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Beyond the banana: workplace wellbeing for SMEs

Beyond the banana: workplace wellbeing for SMEs

Is it worth spending money and resources on employee health and happiness? According to research by Nuffield Health, FTSE 100 companies that report on employee health and wellbeing outperform those that do not by 10% on the bottom line. This suggests that employee wellbeing translates directly into business wellbeing. But does this correlation imply causation? Let’s look at a few other stats from the same report to help us decide.

  • Sickness absence costs the UK economy £100 billion a year.
  • If current trends continue, around 90% of men and 80% of women will be overweight or obese by 2050.
  • Presenteeism – attendance at work despite genuine sickness because of job security fears – costs the UK economy £15 billion a year, twice that of absenteeism. Often absenteeism is caused by presenteeism, when someone comes into work ill and coughs all over everybody else.
  • 87% of finance and HR directors in UK companies with over 1000 employees indicate that health and wellbeing is being discussed at board level and 41% view it as a strategic priority.

It’s clear from this that big business takes workplace wellbeing seriously, but how do smaller businesses start to approach it as their number of employees grows? Small and medium business leaders might not have access to the HR resources big companies have, so how can they bootstrap the process of boosting employee morale and wellness before it becomes something they regret not having focussed on?

First they need to know the basics. Business leaders are often type A personalities who are not off sick much themselves, and who might not have the firmest grasp of the kinds of issues a workforce can experience which affect their performance. An introductory program can outline these issues and lay the groundwork for developing a robust employee wellbeing strategy.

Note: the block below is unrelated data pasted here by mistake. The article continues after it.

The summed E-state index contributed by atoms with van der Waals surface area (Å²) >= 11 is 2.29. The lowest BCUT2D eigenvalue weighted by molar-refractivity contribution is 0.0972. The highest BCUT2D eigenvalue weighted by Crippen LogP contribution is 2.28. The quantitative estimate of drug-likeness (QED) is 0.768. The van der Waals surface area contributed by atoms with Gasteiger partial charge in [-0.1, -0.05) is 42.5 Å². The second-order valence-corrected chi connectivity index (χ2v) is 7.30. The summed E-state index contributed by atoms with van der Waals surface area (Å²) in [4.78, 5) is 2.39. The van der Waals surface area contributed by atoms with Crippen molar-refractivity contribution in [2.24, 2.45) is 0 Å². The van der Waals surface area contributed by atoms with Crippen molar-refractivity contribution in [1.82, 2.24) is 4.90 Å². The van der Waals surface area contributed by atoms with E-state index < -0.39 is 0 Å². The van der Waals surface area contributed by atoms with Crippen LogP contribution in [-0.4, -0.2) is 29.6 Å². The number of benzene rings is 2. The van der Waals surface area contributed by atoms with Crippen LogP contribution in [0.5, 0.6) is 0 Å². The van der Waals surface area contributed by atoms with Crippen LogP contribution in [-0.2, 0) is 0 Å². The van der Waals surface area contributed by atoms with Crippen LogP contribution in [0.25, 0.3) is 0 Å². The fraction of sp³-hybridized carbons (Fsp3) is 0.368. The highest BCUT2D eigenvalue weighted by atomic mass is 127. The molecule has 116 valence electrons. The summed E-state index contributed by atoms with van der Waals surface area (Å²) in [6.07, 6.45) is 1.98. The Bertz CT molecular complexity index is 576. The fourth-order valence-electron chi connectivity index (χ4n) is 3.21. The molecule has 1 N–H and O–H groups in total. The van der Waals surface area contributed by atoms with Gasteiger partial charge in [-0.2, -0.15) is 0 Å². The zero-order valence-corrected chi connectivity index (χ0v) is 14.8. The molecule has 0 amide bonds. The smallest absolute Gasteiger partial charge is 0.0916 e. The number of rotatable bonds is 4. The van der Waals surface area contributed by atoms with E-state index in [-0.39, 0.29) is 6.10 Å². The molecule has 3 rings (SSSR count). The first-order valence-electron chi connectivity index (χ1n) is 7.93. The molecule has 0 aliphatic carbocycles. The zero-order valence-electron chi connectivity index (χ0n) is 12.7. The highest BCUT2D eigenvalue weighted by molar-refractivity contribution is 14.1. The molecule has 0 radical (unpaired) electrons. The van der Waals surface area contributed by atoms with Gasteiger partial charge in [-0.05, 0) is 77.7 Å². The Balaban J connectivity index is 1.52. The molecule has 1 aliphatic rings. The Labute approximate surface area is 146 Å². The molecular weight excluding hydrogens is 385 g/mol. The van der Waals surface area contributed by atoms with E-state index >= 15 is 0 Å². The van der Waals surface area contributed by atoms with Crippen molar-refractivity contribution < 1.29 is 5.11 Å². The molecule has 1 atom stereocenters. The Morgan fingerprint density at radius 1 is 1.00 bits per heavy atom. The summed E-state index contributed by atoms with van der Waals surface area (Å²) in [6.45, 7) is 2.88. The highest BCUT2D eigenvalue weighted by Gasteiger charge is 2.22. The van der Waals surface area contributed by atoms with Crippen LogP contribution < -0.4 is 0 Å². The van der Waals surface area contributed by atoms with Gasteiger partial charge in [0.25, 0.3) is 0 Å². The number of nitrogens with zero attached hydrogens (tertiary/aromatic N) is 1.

What kind of things do these courses cover? Generally they will include something like the following:

  • An introduction to health and wellbeing, covering the duty of care an employer has towards their staff.
  • Types of ill health, such as stress, mental health problems, physical health problems and musculoskeletal disorders.
  • Social wellbeing, including encouraging healthy employee relationships, equality and diversity, emotional intelligence, work-life balance, tackling bullying and harassment, maternity, paternity and bereavement.
  • Health and safety – keeping your employees safe from physical harm at work.
  • Physical wellbeing – managing fatigue and burnout, disabilities, personal health and hygiene, etc.
  • Healthy lifestyle – nutrition, exercise, alcohol & drugs, smoking, etc.

High Speed Training’s Health and Wellbeing Training Course is a reasonably-priced introduction covering all of the above, with an online assessment to demonstrate knowledge retention. They also offer specific courses on Health & Safety (3 levels), Nutrition & Healthy Eating, Diabetes Awareness, and many more. It’s a good place to start for the management of SMEs looking to implement a well-informed and effective workplace wellbeing program. For the price of a couple of boxes of bananas, SME managers can get clued up on what really makes a difference to their workforce.